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The OAIC can make determinations on privacy complaints where conciliation has not resolved the matter. These are the summary details of privacy determinations made under s 52 of the Privacy Act 1988 since 1 November 2010. The AustLII website provides a comprehensive database of privacy decisions as part of the Australian Information Commissioner (AICmr) series.
Total results: 56. Show all results
1. I find that from 15 June 2020 to 24 August 2021, 7-Eleven Stores Pty Ltd (the respondent) interfered with the privacy of individuals whose facial images and faceprints it collected through its customer feedback mechanism, within the meaning of the Privacy Act 1988 (Cth) (Privacy Act), by: a. collecting those individuals’ sensitive information without consent, and where that information was not reasonably necessary for the respondent’s functions and activities, in breach of Australian Privacy Principle (APP) 3.3 b. failing to take reasonable steps to notify individuals about the fact and circumstances of collection and the purposes of collection of that information, in breach of APP 5.
Privacy — Privacy Act 1988 (Cth) — Australian Privacy Principles — APP 3.3 – APP 5 – whether facial images are personal information — whether consent obtained for collection of sensitive information — whether collection of sensitive information was reasonably necessary for entity’s functions and activities — whether reasonable steps were taken to notify of APP 5 matters – breaches substantiated – requirement to destroy faceprints collected through the customer feedback mechanism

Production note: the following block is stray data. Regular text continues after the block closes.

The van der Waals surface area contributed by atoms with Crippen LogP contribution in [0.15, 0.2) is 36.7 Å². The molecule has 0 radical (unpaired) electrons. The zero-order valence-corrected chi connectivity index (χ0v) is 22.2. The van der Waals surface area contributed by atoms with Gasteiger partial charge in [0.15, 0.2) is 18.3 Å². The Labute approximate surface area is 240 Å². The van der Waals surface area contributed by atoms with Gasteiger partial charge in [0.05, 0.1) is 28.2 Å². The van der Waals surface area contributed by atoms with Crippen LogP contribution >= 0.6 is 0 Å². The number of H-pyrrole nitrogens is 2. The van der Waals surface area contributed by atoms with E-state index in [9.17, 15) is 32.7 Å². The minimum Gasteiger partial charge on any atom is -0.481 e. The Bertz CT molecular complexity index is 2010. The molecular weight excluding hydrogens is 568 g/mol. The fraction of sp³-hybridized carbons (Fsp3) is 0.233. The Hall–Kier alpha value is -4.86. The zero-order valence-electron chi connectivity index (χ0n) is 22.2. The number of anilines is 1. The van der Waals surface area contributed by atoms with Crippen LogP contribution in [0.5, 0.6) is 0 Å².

Respondent must not repeat or continue that act. Respondent must, within 60 days of the complainant notifying it of their banking details, pay the complainant $3,000 for non-economic loss.
Privacy — Privacy Act 1988 (Cth) — Australian Privacy Principles — APP 6 — Disclosure to third party without consent — Whether for related secondary purpose — Whether reasonable expectation of disclosure — Whether reasonable grounds to suspect unlawful activity or serious misconduct — Whether disclosure was reasonably necessary — Breach of APP 6 — Compensation for non-economic loss awarded.
Finding: No breach.
Privacy — Privacy Act 1988 (Cth) — Australian Privacy Principles — APP 6 — APP 11 — CCTV footage of retail pharmacy — Disclosure to complainant’s employer for identification — Purposes of detecting crime — Whether reasonable steps to prevent authorised disclosure — Size and type of entity considered — No breach — Complaint dismissed.
Remedies: Prepare, implement and maintain a data retention and destruction policy, information security program, and incident response plan that will ensure the companies comply with the Australian Privacy Principles. Appoint an independent expert to review and report on these policies and programs and their implementation, submit the reports to the OAIC, and make any necessary changes recommended in the reports.
Privacy — Privacy Act 1988 (Cth) — Australian Privacy Principles — APP 11.1 — APP 11.2 — APP 1.2 — Extraterritorial jurisdiction —Unauthorised access to personal information by third party — Whether reasonable steps taken to protect personal information from unauthorised access — Whether reasonable steps taken to delete or de-identify personal information — Whether reasonable steps taken to implement practices, procedures and systems to ensure compliance with the APPs — Breaches substantiated – Requirement to prepare compliant Policies and Programs — Independent review of Policies and Programs